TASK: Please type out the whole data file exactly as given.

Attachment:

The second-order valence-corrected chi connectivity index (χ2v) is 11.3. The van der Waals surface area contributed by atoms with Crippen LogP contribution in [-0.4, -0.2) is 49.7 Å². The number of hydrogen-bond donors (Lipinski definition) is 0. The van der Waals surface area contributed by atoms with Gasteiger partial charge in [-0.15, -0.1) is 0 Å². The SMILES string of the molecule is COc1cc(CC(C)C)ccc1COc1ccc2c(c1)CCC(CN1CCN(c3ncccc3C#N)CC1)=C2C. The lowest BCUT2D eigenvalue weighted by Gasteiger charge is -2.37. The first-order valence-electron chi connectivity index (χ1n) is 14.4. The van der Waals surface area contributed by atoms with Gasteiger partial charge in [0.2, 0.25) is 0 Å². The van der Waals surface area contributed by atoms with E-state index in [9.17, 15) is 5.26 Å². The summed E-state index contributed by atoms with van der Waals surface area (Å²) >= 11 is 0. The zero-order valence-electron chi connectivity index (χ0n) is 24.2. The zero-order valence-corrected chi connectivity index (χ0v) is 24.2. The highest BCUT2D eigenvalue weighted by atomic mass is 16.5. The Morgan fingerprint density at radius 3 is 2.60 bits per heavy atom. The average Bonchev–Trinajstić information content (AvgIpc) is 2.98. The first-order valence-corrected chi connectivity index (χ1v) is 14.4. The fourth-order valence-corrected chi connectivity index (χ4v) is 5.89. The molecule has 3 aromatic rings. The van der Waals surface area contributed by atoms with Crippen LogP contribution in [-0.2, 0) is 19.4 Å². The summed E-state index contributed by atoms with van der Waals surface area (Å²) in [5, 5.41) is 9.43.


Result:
The second-order valence-corrected chi connectivity index (χ2v) is 11.3. The van der Waals surface area contributed by atoms with Crippen LogP contribution in [-0.4, -0.2) is 49.7 Å². The number of hydrogen-bond donors (Lipinski definition) is 0. The van der Waals surface area contributed by atoms with Gasteiger partial charge in [-0.15, -0.1) is 0 Å². The SMILES string of the molecule is COc1cc(CC(C)C)ccc1COc1ccc2c(c1)CCC(CN1CCN(c3ncccc3C#N)CC1)=C2C. The lowest BCUT2D eigenvalue weighted by Gasteiger charge is -2.37. The first-order valence-electron chi connectivity index (χ1n) is 14.4. The van der Waals surface area contributed by atoms with Gasteiger partial charge in [0.2, 0.25) is 0 Å². The van der Waals surface area contributed by atoms with E-state index in [9.17, 15) is 5.26 Å². The summed E-state index contributed by atoms with van der Waals surface area (Å²) >= 11 is 0. The zero-order valence-electron chi connectivity index (χ0n) is 24.2. The zero-order valence-corrected chi connectivity index (χ0v) is 24.2. The highest BCUT2D eigenvalue weighted by atomic mass is 16.5. The Morgan fingerprint density at radius 3 is 2.60 bits per heavy atom. The average Bonchev–Trinajstić information content (AvgIpc) is 2.98. The first-order valence-corrected chi connectivity index (χ1v) is 14.4. The fourth-order valence-corrected chi connectivity index (χ4v) is 5.89. The molecule has 3 aromatic rings. The van der Waals surface area contributed by atoms with Crippen LogP contribution in [-0.2, 0) is 19.4 Å². The summed E-state index contributed by atoms with van der Waals surface area (Å²) in [5, 5.41) is 9.43.